How to Go to School If You’re Unemployed

For the unemployed, there is no better time to consider expanding future job opportunities by going back to school. Getting an Associate’s Degree, Bachelor’s Degree or Master’s Degree is an outstanding use of free time during periods of unemployment or underemployment. Some of the jobless have to take less-than-ideal temporary work during periods of unemployment just to “make ends meet.” Others are lucky enough to have family members that can carry the weight while their loved one gets back on track. In either case, there honestly is no better time to fit in some type of educational experience. According to some experts, going back to school is one of the best things an unemployed person can do during these times.

When writing for Forbes magazine online, writer Jacquelyn Smith describes a recent 2011 survey conducted by Harris Interactive. As part of this survey, thousands of Human Resource Directors and Hiring Managers were asked about what they look for in potential job candidates. According to Smith, “Sixty-one percent of the hiring managers surveyed recommended taking a class during a period of unemployment.”

Andy Teach, author of the book From Graduation to Corporation: The Practical Guide to Climbing the Corporate Ladder One Rung at a Time, believes that educational enrichment will pay off in the workplace: “You never stop learning in your career, so the more technical competence you have, the better. When you take a class in your field, you are also showing that you are serious about your work and that you take initiative.” Whether you are simply taking a few classes to increase your knowledge or plan to pursue a full degree, registering for college-level courses is a wise use of time while between jobs.

Choosing online courses during this time may prove to be a smart decision. By registering for online courses instead of traditional classes that take place on campus, students free themselves up to give a resounding “YES!” when and if they receive a lucrative job offer in the middle of a school semester. By choosing online courses, workers are able to accept a new position without tossing out the work they have put in to earn new college credits or to increase an existing skillset. Non-traditional distance learning allows students to finish off the semester during nights and weekends while enjoying the first weeks and months of a new job.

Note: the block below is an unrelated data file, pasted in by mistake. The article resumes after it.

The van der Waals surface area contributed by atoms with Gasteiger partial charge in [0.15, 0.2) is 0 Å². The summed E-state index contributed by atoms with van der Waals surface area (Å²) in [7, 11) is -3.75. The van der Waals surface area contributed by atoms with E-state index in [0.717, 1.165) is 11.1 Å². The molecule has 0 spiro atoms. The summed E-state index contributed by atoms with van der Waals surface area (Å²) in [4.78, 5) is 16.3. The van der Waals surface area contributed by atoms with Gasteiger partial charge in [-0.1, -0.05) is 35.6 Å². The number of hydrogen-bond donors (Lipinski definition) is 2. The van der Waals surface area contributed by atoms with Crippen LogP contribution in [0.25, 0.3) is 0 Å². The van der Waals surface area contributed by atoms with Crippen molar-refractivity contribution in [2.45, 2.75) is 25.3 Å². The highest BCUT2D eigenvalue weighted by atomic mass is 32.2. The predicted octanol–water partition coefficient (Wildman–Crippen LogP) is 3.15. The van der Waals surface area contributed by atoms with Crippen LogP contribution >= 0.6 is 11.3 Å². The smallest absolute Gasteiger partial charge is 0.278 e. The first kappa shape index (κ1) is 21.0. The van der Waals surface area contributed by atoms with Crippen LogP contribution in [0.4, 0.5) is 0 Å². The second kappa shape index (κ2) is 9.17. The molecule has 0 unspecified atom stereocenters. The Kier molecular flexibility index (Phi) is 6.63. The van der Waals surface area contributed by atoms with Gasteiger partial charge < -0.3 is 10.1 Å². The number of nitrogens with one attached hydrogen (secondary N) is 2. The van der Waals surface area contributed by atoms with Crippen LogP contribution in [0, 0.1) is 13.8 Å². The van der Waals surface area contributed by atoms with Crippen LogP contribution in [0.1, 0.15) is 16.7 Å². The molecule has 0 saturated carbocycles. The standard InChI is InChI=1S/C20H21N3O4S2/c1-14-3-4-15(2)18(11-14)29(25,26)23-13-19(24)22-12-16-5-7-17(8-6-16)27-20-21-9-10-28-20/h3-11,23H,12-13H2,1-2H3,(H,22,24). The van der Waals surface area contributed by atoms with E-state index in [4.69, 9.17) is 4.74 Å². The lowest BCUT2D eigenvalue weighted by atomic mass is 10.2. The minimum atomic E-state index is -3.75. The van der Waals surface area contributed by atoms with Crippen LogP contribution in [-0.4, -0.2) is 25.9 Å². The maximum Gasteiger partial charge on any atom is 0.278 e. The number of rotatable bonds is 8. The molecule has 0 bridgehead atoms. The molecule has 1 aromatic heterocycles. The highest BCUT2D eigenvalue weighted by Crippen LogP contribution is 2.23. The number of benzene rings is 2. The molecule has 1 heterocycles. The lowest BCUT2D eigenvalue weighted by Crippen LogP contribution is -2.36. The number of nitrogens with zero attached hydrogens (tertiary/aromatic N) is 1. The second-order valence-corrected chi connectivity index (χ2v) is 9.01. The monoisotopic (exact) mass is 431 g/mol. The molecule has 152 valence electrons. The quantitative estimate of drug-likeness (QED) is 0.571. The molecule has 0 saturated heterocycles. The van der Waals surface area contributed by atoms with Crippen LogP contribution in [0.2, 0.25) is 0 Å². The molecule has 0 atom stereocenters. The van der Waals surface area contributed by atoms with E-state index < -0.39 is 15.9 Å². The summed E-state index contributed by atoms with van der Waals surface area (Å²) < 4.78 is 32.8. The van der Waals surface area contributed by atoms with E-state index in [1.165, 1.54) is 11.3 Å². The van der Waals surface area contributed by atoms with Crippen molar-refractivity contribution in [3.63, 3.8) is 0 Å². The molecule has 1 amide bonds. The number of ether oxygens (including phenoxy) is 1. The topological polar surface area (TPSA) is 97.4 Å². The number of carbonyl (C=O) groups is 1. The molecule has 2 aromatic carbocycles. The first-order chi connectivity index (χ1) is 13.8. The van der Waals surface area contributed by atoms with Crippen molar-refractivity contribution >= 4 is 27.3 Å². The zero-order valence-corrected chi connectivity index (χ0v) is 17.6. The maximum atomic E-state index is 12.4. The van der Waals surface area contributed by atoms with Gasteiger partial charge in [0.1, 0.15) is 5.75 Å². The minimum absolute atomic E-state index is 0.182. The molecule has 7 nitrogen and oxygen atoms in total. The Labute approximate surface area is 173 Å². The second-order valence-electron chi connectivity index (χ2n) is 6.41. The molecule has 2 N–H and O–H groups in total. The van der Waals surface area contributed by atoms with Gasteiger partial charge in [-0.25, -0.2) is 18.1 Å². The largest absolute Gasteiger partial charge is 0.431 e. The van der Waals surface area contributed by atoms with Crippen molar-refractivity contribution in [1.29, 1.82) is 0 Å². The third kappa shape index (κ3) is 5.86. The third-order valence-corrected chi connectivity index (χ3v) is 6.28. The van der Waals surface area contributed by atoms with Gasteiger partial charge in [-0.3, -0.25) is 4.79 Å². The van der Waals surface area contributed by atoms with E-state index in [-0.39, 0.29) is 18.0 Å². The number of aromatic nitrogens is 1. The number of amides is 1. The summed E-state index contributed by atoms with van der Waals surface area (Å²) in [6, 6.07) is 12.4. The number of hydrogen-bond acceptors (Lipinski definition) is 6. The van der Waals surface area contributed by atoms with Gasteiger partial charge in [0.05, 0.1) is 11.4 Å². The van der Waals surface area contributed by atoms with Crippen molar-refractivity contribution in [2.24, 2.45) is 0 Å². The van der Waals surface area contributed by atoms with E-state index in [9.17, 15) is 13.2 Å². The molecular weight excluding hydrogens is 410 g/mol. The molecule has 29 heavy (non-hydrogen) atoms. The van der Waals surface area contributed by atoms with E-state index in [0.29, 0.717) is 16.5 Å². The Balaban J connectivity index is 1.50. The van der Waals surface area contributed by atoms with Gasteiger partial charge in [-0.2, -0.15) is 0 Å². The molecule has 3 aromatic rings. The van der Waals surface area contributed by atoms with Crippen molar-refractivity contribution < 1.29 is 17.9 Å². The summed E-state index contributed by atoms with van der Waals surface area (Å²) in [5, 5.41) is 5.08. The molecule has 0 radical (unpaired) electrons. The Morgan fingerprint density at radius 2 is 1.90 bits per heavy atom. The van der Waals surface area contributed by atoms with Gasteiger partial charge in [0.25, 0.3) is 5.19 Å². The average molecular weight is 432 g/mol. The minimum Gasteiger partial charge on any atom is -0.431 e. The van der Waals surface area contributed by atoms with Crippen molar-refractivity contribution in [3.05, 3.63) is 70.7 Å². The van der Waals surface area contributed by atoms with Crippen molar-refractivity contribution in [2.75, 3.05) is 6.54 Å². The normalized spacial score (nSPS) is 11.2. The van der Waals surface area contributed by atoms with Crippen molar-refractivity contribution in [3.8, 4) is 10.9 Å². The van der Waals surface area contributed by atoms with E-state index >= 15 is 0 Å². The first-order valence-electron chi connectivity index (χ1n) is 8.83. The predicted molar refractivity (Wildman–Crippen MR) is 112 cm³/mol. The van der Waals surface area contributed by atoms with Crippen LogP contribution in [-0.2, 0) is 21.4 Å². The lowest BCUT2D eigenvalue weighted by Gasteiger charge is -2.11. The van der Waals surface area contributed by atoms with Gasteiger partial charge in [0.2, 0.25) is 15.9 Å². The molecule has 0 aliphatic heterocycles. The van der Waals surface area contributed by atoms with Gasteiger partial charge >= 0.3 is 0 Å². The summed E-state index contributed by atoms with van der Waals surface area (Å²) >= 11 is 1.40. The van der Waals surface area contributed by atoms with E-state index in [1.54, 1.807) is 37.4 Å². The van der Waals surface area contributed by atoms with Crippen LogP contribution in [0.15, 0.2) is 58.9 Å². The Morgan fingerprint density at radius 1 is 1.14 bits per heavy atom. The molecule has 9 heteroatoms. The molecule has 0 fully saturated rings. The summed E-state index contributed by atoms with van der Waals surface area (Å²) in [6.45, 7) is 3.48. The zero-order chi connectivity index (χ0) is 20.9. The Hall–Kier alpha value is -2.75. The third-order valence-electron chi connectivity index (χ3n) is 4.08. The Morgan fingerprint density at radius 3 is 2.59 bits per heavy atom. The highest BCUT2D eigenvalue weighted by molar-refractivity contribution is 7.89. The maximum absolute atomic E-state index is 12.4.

As with most college students, the unemployed need to consider how to fund an education. Without a reliable source of income, the unemployed are left in the same place that many young college-bound high school graduates find themselves—filled with high aspirations, but empty wallets.

There are many ways to find funding. Partially because of their unemployed status, many jobless will qualify for government funded Pell Grants that can help pay for a portion of the educational expenses. Pell Grants are basically loans that never need to be repaid. Based strictly on need, these grants can often make a huge difference to unemployed workers needing to gain access to higher education opportunities.

Additionally, student worker jobs are often made available on campus that can provide supplemental income for those who choose traditional schooling. For those who choose online courses, it is even easier—distance learning from home often allows the unemployed the flexibility to accept temporary, seasonal, or part-time night shift positions that they would not be able to accept if they had enrolled in a traditional campus-based curriculum.

Most unemployed workers have already applied for federal unemployment benefits that can help pay living expenses while they return to school. Jobless people who have not looked into applying for unemployment should know that there is no risk in doing so if they plan to also go to school. According to an article in USA Today, “Federal and state tuition aid for displaced workers entering college and vocational programs can make returning to school an appealing option: students can often continue to collect unemployment benefits.”

In a way, the real question is not “how can” the unemployed go to school. A more meaningful question is: “Why wouldn’t they want to?” Experts and corporate hiring managers all agree that the more learning and experience a potential job candidate has under his or her belt, the more attractive they become as a hire. Adding a degree or even a few semester hours earned towards one can only help to turn that so-so resume into one that shows a job candidate off as a person who is constantly seeking to improve. And that, more than anything else, impresses hiring managers.

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